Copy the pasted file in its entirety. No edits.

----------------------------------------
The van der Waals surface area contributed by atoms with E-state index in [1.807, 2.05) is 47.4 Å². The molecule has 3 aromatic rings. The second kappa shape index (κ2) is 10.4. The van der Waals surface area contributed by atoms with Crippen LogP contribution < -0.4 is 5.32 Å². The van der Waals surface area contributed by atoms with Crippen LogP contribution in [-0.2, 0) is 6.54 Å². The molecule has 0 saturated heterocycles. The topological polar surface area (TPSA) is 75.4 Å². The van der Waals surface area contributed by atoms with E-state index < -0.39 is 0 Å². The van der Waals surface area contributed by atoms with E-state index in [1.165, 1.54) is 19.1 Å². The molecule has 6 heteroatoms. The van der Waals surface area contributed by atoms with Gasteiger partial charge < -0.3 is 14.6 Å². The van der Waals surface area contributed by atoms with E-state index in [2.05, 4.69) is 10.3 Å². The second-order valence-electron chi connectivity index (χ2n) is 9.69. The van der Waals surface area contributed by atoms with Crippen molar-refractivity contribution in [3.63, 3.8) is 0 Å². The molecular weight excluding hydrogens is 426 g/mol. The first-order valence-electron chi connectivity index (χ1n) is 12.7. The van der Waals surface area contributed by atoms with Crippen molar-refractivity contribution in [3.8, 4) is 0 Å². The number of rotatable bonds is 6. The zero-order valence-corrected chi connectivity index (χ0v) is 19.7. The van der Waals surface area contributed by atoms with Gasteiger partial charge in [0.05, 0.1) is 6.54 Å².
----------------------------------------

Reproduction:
The van der Waals surface area contributed by atoms with E-state index in [1.807, 2.05) is 47.4 Å². The molecule has 3 aromatic rings. The second kappa shape index (κ2) is 10.4. The van der Waals surface area contributed by atoms with Crippen LogP contribution < -0.4 is 5.32 Å². The van der Waals surface area contributed by atoms with Crippen LogP contribution in [-0.2, 0) is 6.54 Å². The molecule has 0 saturated heterocycles. The topological polar surface area (TPSA) is 75.4 Å². The van der Waals surface area contributed by atoms with E-state index < -0.39 is 0 Å². The van der Waals surface area contributed by atoms with E-state index in [1.165, 1.54) is 19.1 Å². The molecule has 6 heteroatoms. The van der Waals surface area contributed by atoms with Gasteiger partial charge < -0.3 is 14.6 Å². The van der Waals surface area contributed by atoms with E-state index in [2.05, 4.69) is 10.3 Å². The second-order valence-electron chi connectivity index (χ2n) is 9.69. The van der Waals surface area contributed by atoms with Crippen molar-refractivity contribution in [3.63, 3.8) is 0 Å². The molecular weight excluding hydrogens is 426 g/mol. The first-order valence-electron chi connectivity index (χ1n) is 12.7. The van der Waals surface area contributed by atoms with Crippen molar-refractivity contribution in [3.8, 4) is 0 Å². The number of rotatable bonds is 6. The zero-order valence-corrected chi connectivity index (χ0v) is 19.7. The van der Waals surface area contributed by atoms with Gasteiger partial charge in [0.05, 0.1) is 6.54 Å².